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7.2: Military Service

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    Figure \(\PageIndex{1}\): The military ban on gay and lesbian people first gained nation- al attention in 1975 with Time magazine’s cover story on discharged Air Force Sergeant Leonard Matlovich, the magazine’s first cover story of an openly LGBTQ person. Challenges to the ban on military service continued through the 1980s and 1990s with prominent cases such as Miriam Ben-Shalom’s fourteen-year court battle with the military, and Army Colonel Margarethe Cammermeyer successful challenge of her dismissal after 25 years of service.

    In 1982, the military implemented Directive 1332.14, which changed homosexuality from a possible disqualification for military service to a mandatory one. Democratic presidential candidate Bill Clinton promised to overturn the military ban; however, when elected, he signed a compromise “Don’t Ask, Don’t Tell” (DADT) policy that allowed gay and lesbian people to serve in the military as long as they didn’t come out publicly. Although the policy was intended to allow greater participation of gay and lesbian people in the military, the discharges continued at a high rate.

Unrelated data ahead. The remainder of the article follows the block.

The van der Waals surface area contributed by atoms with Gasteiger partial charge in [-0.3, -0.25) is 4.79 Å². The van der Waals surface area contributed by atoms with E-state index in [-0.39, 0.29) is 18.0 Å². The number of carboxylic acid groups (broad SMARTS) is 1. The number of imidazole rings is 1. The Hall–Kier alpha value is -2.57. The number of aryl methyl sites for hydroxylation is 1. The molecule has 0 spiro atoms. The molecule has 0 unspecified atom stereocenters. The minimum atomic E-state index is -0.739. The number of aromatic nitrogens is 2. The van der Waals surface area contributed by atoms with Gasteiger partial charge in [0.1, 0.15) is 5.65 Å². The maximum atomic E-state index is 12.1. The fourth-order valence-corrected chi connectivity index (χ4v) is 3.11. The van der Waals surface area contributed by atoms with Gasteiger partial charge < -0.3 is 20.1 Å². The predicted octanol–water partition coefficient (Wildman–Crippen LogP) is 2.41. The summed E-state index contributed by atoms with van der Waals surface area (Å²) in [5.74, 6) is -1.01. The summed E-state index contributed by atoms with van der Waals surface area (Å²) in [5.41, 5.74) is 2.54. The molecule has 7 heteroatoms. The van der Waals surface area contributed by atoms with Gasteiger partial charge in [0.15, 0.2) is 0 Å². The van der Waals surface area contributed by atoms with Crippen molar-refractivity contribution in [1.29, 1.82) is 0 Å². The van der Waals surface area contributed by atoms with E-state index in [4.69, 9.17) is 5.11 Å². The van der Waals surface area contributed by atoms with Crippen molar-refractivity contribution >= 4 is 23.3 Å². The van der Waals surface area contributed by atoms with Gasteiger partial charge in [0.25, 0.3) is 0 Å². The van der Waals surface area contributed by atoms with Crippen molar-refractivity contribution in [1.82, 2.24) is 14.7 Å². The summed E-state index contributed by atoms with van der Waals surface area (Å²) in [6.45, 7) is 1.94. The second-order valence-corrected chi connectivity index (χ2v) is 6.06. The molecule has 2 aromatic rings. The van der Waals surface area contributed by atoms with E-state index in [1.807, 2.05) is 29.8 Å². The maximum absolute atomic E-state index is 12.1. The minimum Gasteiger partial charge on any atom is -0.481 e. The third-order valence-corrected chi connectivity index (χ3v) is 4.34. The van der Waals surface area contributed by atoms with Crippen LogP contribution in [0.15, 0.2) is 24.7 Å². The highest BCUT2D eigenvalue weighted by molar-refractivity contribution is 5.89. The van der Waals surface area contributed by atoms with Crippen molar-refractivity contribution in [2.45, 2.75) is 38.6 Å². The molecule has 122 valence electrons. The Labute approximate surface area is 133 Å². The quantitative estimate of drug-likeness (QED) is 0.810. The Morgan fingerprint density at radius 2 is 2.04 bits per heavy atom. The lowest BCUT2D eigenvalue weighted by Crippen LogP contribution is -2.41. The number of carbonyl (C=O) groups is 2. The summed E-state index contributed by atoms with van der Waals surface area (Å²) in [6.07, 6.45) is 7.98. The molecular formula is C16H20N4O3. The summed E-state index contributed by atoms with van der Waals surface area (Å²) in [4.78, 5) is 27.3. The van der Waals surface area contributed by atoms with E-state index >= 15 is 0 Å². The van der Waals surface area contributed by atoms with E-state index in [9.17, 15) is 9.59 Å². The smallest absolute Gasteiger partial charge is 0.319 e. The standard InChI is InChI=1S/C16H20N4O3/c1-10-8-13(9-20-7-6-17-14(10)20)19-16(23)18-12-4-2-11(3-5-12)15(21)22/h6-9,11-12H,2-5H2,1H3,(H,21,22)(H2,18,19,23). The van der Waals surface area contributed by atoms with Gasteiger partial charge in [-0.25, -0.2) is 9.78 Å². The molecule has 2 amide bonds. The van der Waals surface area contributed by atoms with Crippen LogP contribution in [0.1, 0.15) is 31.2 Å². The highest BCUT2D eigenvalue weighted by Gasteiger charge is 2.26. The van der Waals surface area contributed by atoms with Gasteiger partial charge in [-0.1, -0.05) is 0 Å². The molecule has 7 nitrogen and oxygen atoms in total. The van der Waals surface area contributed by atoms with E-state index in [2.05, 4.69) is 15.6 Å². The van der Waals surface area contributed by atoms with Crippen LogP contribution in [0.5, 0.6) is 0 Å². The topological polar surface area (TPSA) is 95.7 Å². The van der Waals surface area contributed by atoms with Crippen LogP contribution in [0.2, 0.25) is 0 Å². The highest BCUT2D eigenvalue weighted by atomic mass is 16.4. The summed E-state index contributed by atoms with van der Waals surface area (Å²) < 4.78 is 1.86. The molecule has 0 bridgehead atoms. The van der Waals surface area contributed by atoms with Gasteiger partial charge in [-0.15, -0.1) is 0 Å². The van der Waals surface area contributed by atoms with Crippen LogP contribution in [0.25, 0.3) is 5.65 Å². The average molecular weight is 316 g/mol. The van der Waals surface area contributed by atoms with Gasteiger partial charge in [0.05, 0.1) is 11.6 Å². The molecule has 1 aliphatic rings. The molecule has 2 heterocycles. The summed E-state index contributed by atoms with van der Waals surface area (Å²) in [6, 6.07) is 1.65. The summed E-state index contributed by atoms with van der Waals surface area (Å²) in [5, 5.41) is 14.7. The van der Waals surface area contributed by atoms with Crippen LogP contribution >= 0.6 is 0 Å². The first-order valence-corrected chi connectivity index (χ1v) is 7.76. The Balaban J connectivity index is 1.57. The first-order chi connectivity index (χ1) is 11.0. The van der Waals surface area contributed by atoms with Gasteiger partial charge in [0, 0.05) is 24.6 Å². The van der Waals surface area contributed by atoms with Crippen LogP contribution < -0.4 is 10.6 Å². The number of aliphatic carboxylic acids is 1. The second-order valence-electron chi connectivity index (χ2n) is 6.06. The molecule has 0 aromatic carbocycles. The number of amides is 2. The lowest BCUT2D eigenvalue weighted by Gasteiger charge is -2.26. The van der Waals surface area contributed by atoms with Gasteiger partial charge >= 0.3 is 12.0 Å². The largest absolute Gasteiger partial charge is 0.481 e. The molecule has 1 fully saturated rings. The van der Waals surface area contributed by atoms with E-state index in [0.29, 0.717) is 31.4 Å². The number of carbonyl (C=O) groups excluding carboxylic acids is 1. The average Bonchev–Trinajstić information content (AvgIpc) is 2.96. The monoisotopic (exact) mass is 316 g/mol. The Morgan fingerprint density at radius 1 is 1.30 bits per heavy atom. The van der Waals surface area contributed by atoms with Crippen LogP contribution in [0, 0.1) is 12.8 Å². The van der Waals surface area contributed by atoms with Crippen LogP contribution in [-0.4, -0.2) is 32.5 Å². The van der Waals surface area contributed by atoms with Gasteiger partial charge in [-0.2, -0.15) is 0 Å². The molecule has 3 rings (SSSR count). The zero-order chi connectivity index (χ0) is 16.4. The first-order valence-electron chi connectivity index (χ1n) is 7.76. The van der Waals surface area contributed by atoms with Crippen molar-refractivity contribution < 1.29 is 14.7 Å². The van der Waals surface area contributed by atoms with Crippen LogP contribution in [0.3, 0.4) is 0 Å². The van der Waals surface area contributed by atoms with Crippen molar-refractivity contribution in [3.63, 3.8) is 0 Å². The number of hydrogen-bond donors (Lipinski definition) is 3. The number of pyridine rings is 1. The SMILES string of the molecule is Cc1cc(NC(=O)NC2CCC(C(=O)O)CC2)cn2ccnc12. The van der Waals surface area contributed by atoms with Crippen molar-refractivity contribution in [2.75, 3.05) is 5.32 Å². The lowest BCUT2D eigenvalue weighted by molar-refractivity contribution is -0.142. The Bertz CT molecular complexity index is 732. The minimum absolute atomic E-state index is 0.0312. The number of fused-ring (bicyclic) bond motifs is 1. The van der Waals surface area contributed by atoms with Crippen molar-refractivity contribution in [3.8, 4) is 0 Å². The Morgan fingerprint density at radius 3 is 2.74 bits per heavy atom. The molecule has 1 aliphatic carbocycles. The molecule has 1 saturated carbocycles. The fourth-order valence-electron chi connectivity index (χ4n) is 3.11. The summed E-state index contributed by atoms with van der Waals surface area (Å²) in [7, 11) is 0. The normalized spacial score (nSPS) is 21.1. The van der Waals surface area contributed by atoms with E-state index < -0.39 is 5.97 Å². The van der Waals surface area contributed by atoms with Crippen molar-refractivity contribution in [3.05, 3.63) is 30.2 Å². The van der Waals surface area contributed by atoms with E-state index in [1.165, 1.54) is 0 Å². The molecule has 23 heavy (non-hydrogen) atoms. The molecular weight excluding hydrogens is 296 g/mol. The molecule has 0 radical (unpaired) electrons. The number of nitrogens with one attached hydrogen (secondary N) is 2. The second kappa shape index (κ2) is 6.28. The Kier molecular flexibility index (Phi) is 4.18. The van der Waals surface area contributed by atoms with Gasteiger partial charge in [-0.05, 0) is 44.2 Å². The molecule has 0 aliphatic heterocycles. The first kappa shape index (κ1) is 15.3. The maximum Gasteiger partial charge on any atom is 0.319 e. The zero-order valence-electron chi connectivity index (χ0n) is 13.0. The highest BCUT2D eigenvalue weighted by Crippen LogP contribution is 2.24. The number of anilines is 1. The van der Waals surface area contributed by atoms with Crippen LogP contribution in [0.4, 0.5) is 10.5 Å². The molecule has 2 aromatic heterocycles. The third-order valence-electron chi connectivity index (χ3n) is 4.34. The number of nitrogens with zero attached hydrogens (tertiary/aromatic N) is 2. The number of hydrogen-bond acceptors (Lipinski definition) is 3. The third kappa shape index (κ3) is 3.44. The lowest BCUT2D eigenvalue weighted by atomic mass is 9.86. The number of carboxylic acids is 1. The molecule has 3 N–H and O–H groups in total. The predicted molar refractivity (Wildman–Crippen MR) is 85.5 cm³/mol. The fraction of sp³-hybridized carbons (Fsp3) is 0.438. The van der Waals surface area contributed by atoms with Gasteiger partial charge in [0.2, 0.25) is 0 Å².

Through a combination of legal challenges, political pressure, and publicity, groups supporting LGBTQ service members were able to introduce a bill to Congress in 2006 to repeal DADT. Under pressure from a federal court decision that DADT was unconstitutional, a federal repeal of DADT was signed into law in 2010. However, the military continued upholding DADT policies until 2011 when a federal court finally ordered it to cease.

    This page titled 7.2: Military Service is shared under a CC BY-NC 4.0 license and was authored, remixed, and/or curated by Kyle Morgan and Meg Rodriguez (Humboldt State University Press) via source content that was edited to the style and standards of the LibreTexts platform; a detailed edit history is available upon request.